With five LPGA Tour wins, two majors and now the No. 1 ranking under her belt, So Yeon Ryu is playing the best golf of her career—and is ready to realize even bigger dreams.
You won the ANA Inspiration, your first win in three years, and soon after you ascended to No. 1 in the world. How did you achieve such a breakthrough in your game?
Before I won the ANA Inspiration, I wasn’t sure about myself. Was I strong enough to handle tournament pressure? But the ANA was one of the toughest situations that I had to deal with, and I got through. That gave me a lot of confidence about my golf and my mental game.
That must have been an emotional Sunday. Lexi Thompson had a comfortable lead before taking a four-shot penalty for improperly moving her mark during the previous day’s round. What was going through your mind that afternoon?
I was really struggling for the first nine holes—my driving game wasn’t very good. I can’t remember the exact number, but I think I only hit like two or three fairways. So I was busy trying to get up and down instead of trying to make birdies. But my game slowly got better on the back. And when I reached the 17th green, I looked up at the leaderboard and saw my name on top. I was like, “What’s going on here?” That’s when I realized what had happened to Lexi.
You had to birdie the 18th hole to get into a playoff with Lexi.
That was really, really, nerve-racking. That third shot was a very tough chip, and the birdie putt wasn’t easy, either—it was four or five feet, left to right and downhill.
Not the putt you want to face to stay alive in a major championship…
No, but I made it. And that’s when I thought, “Okay, you know, that was a really tough situation, but I handled it pretty well. Whether I go to the playoff or not, I’m going to be happy that I finished well in my first major tournament [of the year].” But then we ended up going to a playoff. A lot of people were rooting for Lexi because of everything that had happened to her, which was totally understandable—she’s leading the tournament by four shots, and all of a sudden she has to go through a playoff to get the trophy.
How did you adjust mentally to that challenge?
I just thought about playing my game instead of worrying about what had happened. I’m not the one judging the situation. I’m not the one handing out penalties. So what can I do to do my best? One of the biggest things I learned from my psychologist was to just ask myself, “Am I able to handle the situation, or am I not?” Lexi’s situation was out of my hands and out of my control. All I could control was how I played my own game.
So many people were impressed with the way you handled yourself that day. But let’s go back to your first major win, the 2011 U.S. Women’s Open. That must have been a huge turning point in your career.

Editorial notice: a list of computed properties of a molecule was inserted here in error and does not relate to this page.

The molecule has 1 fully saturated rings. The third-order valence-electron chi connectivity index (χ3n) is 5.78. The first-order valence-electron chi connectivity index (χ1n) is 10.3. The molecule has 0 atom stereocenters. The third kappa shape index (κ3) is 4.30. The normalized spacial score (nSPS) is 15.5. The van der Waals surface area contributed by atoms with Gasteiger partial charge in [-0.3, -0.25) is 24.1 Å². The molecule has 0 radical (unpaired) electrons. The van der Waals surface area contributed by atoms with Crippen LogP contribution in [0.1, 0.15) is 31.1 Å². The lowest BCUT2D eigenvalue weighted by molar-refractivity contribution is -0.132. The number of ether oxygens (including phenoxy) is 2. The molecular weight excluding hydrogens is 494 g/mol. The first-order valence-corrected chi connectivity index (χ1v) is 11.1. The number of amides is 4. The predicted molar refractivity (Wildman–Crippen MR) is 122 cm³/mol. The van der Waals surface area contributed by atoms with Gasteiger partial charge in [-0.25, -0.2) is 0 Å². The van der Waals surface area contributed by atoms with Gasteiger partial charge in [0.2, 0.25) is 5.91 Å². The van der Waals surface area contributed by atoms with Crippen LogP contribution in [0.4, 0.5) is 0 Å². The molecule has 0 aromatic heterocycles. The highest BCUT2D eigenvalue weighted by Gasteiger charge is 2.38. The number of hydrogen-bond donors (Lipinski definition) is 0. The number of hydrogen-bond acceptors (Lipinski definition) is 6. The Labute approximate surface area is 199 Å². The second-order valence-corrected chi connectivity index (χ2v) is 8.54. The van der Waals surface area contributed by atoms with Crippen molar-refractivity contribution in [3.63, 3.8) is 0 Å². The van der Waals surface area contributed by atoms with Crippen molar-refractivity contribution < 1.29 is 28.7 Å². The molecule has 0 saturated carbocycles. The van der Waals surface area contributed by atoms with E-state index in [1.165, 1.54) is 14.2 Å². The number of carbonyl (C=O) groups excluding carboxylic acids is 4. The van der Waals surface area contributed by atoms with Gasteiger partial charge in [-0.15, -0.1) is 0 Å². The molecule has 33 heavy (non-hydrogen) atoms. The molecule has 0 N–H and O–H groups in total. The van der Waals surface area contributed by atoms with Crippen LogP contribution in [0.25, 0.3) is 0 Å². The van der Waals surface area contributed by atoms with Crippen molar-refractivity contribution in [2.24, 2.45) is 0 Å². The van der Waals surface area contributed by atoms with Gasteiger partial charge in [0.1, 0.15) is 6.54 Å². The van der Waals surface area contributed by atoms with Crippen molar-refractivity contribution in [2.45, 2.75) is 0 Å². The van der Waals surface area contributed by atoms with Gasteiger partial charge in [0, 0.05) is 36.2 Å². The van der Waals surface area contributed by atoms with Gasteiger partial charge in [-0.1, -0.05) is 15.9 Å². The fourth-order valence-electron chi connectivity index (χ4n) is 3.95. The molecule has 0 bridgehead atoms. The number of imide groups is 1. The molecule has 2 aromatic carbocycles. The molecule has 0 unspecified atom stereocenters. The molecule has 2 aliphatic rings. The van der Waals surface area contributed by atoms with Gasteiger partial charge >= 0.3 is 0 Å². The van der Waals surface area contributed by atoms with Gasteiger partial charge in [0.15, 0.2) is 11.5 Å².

After I won the U.S. Women’s Open, I was very fortunate to be able to join the LPGA Tour right away. So that saved me a lot of time and energy [because I didn’t have to go to Q-School]. I had always dreamed about the LPGA, but I wasn’t really sure—could I play well on the world stage? Because it’s a really different stage compared with Korea. Plus, English isn’t my first language, and this is a different culture. But winning that tournament gave me a lot of confidence.
Se Ri Pak retired from professional golf last October. How much did she influence you as a young player?
Se Ri definitely opened the door for me. She was the first professional golfer I knew, so she was one of my biggest influences. But Grace Park was, too. Back when [Park] won the 2004 Kraft Nabisco Championship, I loved her style. She’s really pretty and has a lot of charisma. And she was very aggressive, too—she always tried to go for the pin instead of a safe place.
You work with Cameron McCormick, who also works with Jordan Spieth. What has he brought to your game?
Cameron knows how tough it is to be a top player. He already had plenty of experience with Jordan, so he really understands my situation. He’s also someone I can talk to when I have a problem. These days, he’s not just a coach, he’s one of my great friends in the Dallas area. I feel really fortunate to have him in my life.
You’ve achieved so much already. What would it take for you to say, I’ve had a successful career?
Right now my biggest goal is the Grand Slam. But when I retire, I’d really like to think that I did my best, that I couldn’t have done any better. Whether I achieve my goals or not, if I’ve done my best, I’ve had a perfect life.
ONE THING I KNOW FOR SURE
IT’S TOUGH TO BE NO. 1: There are several players near the top of the ranking, and I feel fortunate that I was able to beat them and reach No. 1, even for just a few weeks. But it has definitely motivated me to keep playing well. I want to be a true No. 1, not just get there because of other players’ struggles.